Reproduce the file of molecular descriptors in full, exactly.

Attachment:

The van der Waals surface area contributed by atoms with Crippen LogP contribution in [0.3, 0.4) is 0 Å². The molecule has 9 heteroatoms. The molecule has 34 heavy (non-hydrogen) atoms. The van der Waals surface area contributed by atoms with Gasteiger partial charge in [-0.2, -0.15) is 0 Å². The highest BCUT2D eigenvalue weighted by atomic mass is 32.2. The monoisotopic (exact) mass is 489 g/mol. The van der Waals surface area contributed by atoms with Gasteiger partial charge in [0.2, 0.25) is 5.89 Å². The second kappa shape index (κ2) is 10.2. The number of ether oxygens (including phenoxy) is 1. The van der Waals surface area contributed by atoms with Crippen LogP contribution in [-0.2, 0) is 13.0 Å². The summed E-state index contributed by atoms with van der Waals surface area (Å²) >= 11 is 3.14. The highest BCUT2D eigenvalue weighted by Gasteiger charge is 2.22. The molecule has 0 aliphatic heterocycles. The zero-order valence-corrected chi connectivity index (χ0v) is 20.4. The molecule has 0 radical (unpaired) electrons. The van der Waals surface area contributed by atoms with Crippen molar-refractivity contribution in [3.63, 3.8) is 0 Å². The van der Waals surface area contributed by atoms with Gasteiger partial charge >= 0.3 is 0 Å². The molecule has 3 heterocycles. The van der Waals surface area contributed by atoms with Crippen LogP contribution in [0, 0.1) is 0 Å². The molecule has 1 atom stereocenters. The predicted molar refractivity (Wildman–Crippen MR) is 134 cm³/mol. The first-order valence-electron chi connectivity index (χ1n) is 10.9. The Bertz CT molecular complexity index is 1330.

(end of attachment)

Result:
The van der Waals surface area contributed by atoms with Crippen LogP contribution in [0.3, 0.4) is 0 Å². The molecule has 9 heteroatoms. The molecule has 34 heavy (non-hydrogen) atoms. The van der Waals surface area contributed by atoms with Gasteiger partial charge in [-0.2, -0.15) is 0 Å². The highest BCUT2D eigenvalue weighted by atomic mass is 32.2. The monoisotopic (exact) mass is 489 g/mol. The van der Waals surface area contributed by atoms with Gasteiger partial charge in [0.2, 0.25) is 5.89 Å². The second kappa shape index (κ2) is 10.2. The number of ether oxygens (including phenoxy) is 1. The van der Waals surface area contributed by atoms with Crippen LogP contribution in [-0.2, 0) is 13.0 Å². The summed E-state index contributed by atoms with van der Waals surface area (Å²) >= 11 is 3.14. The highest BCUT2D eigenvalue weighted by Gasteiger charge is 2.22. The molecule has 0 aliphatic heterocycles. The zero-order valence-corrected chi connectivity index (χ0v) is 20.4. The molecule has 0 radical (unpaired) electrons. The van der Waals surface area contributed by atoms with Crippen molar-refractivity contribution in [3.63, 3.8) is 0 Å². The van der Waals surface area contributed by atoms with Gasteiger partial charge >= 0.3 is 0 Å². The molecule has 3 heterocycles. The van der Waals surface area contributed by atoms with Crippen LogP contribution in [0, 0.1) is 0 Å². The molecule has 1 atom stereocenters. The predicted molar refractivity (Wildman–Crippen MR) is 134 cm³/mol. The first-order valence-electron chi connectivity index (χ1n) is 10.9. The Bertz CT molecular complexity index is 1330.